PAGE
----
This season’s ushered a new era of Natrona County wrestling, one born out of circumstance as much as necessity. The Mustangs graduated both of their state champions from last season and come off a second consecutive sixth-place finish at the state tournament.
In an effort to rebuild, the Mustangs have turned to their promising youth crop that’s already shown their potential. Six sophomores captured half of Natrona County’s wins in a dual victory against Riverton last week and nearly all of them finished on the podium at this past weekend’s Shane Shatto Memorial Invitational in Douglas.
The Mustangs go into this weekend’s Trojan Border Wars as the No. 4-ranked team in Class 4A with just one senior in their starting lineup. Longtime head coach Scott Russell, overseer of several successful Mustang teams, pointed out the difference between youth and inexperience after the win over Riverton.
“We’re fairly young,” Russell said. “But we’ve got some guys that have been paying their dues through the kids wrestling and then off-season stuff during the summer. They’re rewarding of us and it’s starting to pay off.”
Among the most notable youths thus far has been Tate Tromble, the top-ranked wrestler at 106 pounds in 4A. Tromble earned individual gold in Douglas last weekend, further solidifying his standing. He’s been wrestling for several years already and has found a love for it. He spent an average of three days in the wrestling room over the summer to help make the leap this season.
While inexperience may not accompany the Mustangs’ youth, energy certainly has. Tromble’s high-speed approach has captured the attention of his teammates. They’ve seen his energy and results as rallying points.
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“He’s a firecracker, for sure,” Russell explained. “You’ll never know where he’s going to be if it’s right or left, or on top or bottom. That’s what we like about him.”
Then there’s junior Cyruss Meeks, who could state that the Mustangs’ rebuilding efforts began in earnest last season. Meeks was sophomore co-captain in 2019 and rightfully earned that distinction again this season. He’s helped establish the intensity the Mustangs practice with. And he sees the youth’s willingness to match it as an encouraging sign.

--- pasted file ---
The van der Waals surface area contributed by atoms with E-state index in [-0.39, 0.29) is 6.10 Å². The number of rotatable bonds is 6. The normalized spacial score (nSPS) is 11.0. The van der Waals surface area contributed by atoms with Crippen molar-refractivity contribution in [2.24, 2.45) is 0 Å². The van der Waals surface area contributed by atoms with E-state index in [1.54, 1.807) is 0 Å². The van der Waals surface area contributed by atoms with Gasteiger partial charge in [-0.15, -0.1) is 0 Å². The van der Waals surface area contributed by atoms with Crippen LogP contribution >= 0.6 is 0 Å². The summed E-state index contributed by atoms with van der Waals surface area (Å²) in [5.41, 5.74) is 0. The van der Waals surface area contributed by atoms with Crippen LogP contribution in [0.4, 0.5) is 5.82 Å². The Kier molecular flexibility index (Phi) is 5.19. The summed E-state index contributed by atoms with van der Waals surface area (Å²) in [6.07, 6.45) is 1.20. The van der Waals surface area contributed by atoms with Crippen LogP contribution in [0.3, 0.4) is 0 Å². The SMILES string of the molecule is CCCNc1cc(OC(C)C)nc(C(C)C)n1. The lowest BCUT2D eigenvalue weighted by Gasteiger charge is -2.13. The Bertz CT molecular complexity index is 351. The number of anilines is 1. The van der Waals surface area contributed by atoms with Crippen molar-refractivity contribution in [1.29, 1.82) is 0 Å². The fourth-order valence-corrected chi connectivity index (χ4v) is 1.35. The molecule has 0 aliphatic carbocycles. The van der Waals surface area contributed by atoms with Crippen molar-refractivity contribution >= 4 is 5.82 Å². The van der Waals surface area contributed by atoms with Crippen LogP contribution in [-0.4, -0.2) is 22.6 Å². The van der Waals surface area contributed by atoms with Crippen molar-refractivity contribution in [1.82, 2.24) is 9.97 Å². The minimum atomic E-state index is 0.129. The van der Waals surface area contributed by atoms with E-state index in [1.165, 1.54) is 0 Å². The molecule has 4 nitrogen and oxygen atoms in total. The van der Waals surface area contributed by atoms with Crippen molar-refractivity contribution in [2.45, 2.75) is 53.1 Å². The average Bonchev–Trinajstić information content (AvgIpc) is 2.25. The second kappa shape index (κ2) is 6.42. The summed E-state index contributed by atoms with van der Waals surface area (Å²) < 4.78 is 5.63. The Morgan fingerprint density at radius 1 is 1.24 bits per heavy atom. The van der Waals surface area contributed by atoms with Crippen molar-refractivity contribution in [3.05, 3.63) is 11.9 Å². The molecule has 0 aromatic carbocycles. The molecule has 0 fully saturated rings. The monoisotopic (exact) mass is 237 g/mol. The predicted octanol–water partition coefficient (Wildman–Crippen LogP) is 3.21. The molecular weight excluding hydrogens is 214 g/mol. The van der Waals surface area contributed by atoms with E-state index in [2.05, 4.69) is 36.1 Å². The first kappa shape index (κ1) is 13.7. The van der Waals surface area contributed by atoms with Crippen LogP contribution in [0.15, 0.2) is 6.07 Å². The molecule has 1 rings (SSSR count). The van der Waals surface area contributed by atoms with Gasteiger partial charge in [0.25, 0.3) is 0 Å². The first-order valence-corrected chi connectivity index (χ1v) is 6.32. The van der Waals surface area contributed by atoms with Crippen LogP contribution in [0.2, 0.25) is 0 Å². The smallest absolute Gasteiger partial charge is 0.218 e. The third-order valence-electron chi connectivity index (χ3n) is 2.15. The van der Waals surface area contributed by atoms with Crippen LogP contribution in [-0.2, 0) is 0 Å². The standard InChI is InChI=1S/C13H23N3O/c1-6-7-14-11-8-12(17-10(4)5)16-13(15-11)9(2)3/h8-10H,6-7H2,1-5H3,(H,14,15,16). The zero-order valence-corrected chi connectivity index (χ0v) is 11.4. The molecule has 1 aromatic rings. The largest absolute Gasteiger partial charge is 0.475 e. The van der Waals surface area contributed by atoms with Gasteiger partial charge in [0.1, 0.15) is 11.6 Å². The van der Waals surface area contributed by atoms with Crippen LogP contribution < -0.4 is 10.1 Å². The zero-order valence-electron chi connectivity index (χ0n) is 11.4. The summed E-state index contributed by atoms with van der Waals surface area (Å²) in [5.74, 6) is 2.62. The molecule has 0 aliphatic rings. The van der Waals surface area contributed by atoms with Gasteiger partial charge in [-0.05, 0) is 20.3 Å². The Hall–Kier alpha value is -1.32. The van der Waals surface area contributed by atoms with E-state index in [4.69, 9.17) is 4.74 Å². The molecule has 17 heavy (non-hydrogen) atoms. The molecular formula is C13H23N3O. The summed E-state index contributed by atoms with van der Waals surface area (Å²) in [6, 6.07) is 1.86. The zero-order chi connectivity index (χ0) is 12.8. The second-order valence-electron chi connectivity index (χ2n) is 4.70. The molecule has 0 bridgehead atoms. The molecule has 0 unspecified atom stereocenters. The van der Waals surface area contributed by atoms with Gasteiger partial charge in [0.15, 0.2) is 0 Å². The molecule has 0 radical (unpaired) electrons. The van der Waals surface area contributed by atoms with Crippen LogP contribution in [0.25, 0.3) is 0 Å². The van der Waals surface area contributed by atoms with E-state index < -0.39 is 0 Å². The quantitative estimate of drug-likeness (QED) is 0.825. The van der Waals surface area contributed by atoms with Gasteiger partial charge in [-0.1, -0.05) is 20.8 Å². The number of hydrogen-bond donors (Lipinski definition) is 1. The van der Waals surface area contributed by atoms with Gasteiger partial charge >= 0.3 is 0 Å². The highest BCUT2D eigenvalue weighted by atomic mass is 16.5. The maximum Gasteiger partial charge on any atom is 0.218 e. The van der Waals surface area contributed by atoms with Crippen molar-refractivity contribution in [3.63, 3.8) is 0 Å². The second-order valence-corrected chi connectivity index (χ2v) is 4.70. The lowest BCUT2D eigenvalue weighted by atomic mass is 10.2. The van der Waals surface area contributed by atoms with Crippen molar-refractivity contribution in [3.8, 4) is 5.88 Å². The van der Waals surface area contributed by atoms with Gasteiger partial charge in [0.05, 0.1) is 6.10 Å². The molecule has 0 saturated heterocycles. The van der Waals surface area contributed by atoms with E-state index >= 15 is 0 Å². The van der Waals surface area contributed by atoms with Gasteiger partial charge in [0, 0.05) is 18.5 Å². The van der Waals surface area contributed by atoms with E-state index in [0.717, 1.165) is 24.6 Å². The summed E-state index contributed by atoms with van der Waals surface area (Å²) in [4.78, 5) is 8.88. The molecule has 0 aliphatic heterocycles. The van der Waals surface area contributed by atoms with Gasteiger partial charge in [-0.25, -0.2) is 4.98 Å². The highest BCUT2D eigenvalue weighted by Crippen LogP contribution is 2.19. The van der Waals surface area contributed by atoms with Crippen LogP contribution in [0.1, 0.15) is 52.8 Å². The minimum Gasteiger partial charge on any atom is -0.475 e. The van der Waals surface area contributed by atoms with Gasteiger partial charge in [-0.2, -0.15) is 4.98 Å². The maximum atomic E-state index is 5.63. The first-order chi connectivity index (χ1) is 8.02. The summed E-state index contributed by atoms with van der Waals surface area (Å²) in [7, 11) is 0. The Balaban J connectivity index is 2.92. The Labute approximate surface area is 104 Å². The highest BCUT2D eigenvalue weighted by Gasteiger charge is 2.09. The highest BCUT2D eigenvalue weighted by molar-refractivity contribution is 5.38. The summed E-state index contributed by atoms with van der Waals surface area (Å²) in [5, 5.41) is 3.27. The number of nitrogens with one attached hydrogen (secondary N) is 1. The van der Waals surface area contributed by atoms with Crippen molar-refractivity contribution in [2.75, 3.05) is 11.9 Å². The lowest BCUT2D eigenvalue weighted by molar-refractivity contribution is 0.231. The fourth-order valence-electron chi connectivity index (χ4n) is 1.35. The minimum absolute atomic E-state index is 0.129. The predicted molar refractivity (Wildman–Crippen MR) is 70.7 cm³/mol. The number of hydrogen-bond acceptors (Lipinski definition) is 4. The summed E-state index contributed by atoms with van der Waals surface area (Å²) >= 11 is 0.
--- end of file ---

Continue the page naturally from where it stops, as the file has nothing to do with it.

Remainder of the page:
“I’ve been a leader since the start, looking after these kids in our lineup,” Meeks said. “Even though they’re young they came out here to bang.”
That pace, frantic energy with matching intensity, has been one of the team’s calling cards in practice. They showcased it against Riverton, going for pins instead of settling for major decisions or technical falls. That transferred over to the tournament results sheet where they placed eight on the podium in Douglas last weekend.
Russell praised that aggression after the dual and Meeks followed up on it among his run for bronze at the Shane Shatto. Meeks went even further, painting a picture of what his ideal match is at this point in the season.
“Just going after it,” the junior stated. “Always on the attack and never sitting back, waiting for my opponent to shoot.”
The co-captain’s stated intention is to win the elusive state championship this year. At this point he’s the No. 2 wrestler at 145 pounds in Class 4A but he’ll likely finish the season at 138 pounds, the weight he wrestled at in Douglas. He’s also got a few state records on his mind, although those have been shoved to the side for now.
Meeks’ attention, as with that of his teammates, has transferred to this weekend’s Trojan Border Wars, where they’ll cut their teeth against some of the best in-state and out-of-state competition. It’ll be an establishing test to see how much enthusiastic aggression remains after seven grueling duals.
Follow sports reporter Brady Oltmans on Twitter @BradyOltmans